Monday, January 30, 2012

A Little Bit of Everything

Ryan Adams and Dawes (among others)
Live at the Ann Arbor Folk Festival
Hill Auditorium
Ann Arbor MI, 1/27/12

Back at the end of 2009, one of my favorite blogs (here) named Ryan Adams as the artist of the decade. My vote for that title, quite obviously, would have gone to Butch Walker, who put out half a dozen of my favorite albums and became a world class producer in that time, but looking back, it's hard not to think of Adams as the definitive musical force of the '00s. His eclectic and prolific solo career began after his old band Whiskeytown, the poster-boys of the 90s Americana movement, broke apart in 2000. His first record, a sparse acoustic set of break up songs called Heartbreaker, released later that year, beginning what would be a ridiculously busy ten years, consisting of ten officially released studio records spanning numerous genres, sonic palettes and topics; meanwhile, at least as many unreleased projects made their way onto the internet and into the hands of fans everywhere. So many things about the decade in music were reflected in Adams as a figure: his struggles with his record label, his prolific, overarching musical ideas, his tendency towards excess, and his choice to embrace the growing internet music phenomenon, among others; a lot of Adams' music sees him looking back, channeling influences or directly referencing them, but at the same time, he's remarkably current: a troubadour for a new age.

I can't recall exactly when I became a Ryan Adams fan (though I would trace my earliest interest back to his haunting cover of Noel Gallagher's Oasis tune, "Wonderwall," which released as part of the Love is Hell album back in 2003. It wasn't until 2009 that I tackled the rest of his vast, challenging catalog (including unreleased works like The Suicide Handbook and 48 Hours, which sit amongst his best material). Adams very quickly rose to prominence on my top played artists chart, not only due to the quantity of the material, but also to the quality: there is a Ryan Adams record for every mood, and when I wasn't in the mood for the upbeat acoustics and the collision of influences on Gold (still my favorite record of his), chances were that the icy piano ballads on Love is Hell or the masterful alt-country, roots rock of Jacksonville City Nights were likely to hit the mark. Then last year's Ashes & Fire, Ryan's first true solo album in years and the first since the dissolution of the Cardinals, who served as his backing band for years, made it onto my list of favorite albums at the end of the year. And last Friday, I added Adams to another list: that of the artists I've seen live.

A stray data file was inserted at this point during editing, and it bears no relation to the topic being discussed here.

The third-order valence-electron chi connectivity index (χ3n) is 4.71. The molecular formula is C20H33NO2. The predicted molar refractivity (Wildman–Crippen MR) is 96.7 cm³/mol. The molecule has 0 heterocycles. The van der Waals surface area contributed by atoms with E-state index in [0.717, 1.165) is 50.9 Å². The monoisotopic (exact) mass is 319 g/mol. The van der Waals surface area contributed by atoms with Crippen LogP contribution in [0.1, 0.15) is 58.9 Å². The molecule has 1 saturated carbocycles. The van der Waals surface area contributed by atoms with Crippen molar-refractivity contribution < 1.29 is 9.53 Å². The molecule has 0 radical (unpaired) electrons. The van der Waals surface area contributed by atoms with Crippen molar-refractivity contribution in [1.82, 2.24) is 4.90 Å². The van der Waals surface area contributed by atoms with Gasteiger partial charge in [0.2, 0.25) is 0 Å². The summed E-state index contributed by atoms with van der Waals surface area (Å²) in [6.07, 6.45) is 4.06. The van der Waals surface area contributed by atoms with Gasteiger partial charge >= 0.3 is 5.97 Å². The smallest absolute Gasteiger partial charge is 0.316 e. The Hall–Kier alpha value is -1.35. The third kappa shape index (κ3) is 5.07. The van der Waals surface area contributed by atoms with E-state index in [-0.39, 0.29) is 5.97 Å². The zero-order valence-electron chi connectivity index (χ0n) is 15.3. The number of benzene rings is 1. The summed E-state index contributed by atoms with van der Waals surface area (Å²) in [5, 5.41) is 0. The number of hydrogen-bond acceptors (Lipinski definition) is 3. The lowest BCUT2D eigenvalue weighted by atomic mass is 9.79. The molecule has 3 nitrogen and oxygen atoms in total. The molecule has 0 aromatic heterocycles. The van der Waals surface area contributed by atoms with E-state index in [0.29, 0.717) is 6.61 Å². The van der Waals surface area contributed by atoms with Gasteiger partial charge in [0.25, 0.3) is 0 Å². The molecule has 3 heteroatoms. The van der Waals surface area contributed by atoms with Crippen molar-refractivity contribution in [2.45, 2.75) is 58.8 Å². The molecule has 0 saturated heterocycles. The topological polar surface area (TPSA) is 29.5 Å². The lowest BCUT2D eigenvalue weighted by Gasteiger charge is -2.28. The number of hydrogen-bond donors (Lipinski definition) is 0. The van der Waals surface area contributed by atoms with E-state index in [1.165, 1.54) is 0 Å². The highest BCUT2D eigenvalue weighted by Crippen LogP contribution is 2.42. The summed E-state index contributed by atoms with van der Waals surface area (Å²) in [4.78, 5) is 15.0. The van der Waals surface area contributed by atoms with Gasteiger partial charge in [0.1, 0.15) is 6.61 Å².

Ryan Adams served as the headliner for the first night of the Ann Arbor folk festival, which also included acts such as Carbon Leaf, Elephant Revival, Devotchka and Dawes, another band who appeared on my end of the year list for 2011. The show, which kicked off at 6:30 p.m. at the University of Michigan Hill Auditorium, was emceed to great effect by comedian Heywood Banks, who brought a welcome sense of levity and glee to the proceedings with his jokes and his comedic singalong routine. Unfortunately, the evening's seven acts was at times dull and exhausting, and had me counting the minutes until Banks would return and speed things up a bit. Blues-folk singer/songwriter Sunny War, who took the stage first, was the epitome of this, and boring songs and a lack of stage presence made War's five song set feel much longer than it was. David Wax Museum also fit into this category, with a lead singer who shouted his way through the band's entire set of Mexican-influenced folk music.

Elephant Revival and Carbon Leaf were two of the brighter spots in the show's first act: the former filled the Auditorium with their rich, unique sound, their orchestral instrumentation and haunting lead vocals (courtesy of Bonnie Paine, who also played the band's percussion on a washboard) making use of the venue's stellar acoustics. The latter gathered around a single microphone and performed a set of Celtic infused folk, with their gorgeous vocal harmonies becoming a high water mark for the night up to that point. Both are bands that I'm interested in exploring further.

Dawes shook the place awake with the most exciting, involved set of the night. Though their five song set was far too short, the band made perfect use of every one of their 30+ minutes onstage, making me understand perfectly what I've been reading about them since the first time I heard their albums: that they're great on record, but even better live. Opener "Fire Away" was a perfect example of this, and the song thrived in new ways in its live format. Frontman Taylor Goldsmith delivered a rousing guitar solo that, in one fell swoop, made me wish the band were co-headlining the show. "That Western Skyline," the opener from the band's 2009 debut North Hills made me resolve to give that record more listening time, and the set's brevity didn't stop the band from playing my two favorite songs in the form of the bookends from last year's Nothing is Wrong. The first, "Time Spent in Los Angeles," was hampered somewhat by feedback issues and disproportionately heavy bass, but still proved to be every bit as electric as it is on record, and the second, the lyrically stunning "A Little Bit of Everything" saw the band turn the venue into a ringing cathedral for five minutes. The fifth and final part of the set, "When the Time Comes," was the perfect finale to the show's first act, with its anthemic, singalong chorus and Goldsmith's pristine vocals sending the band off on a high note.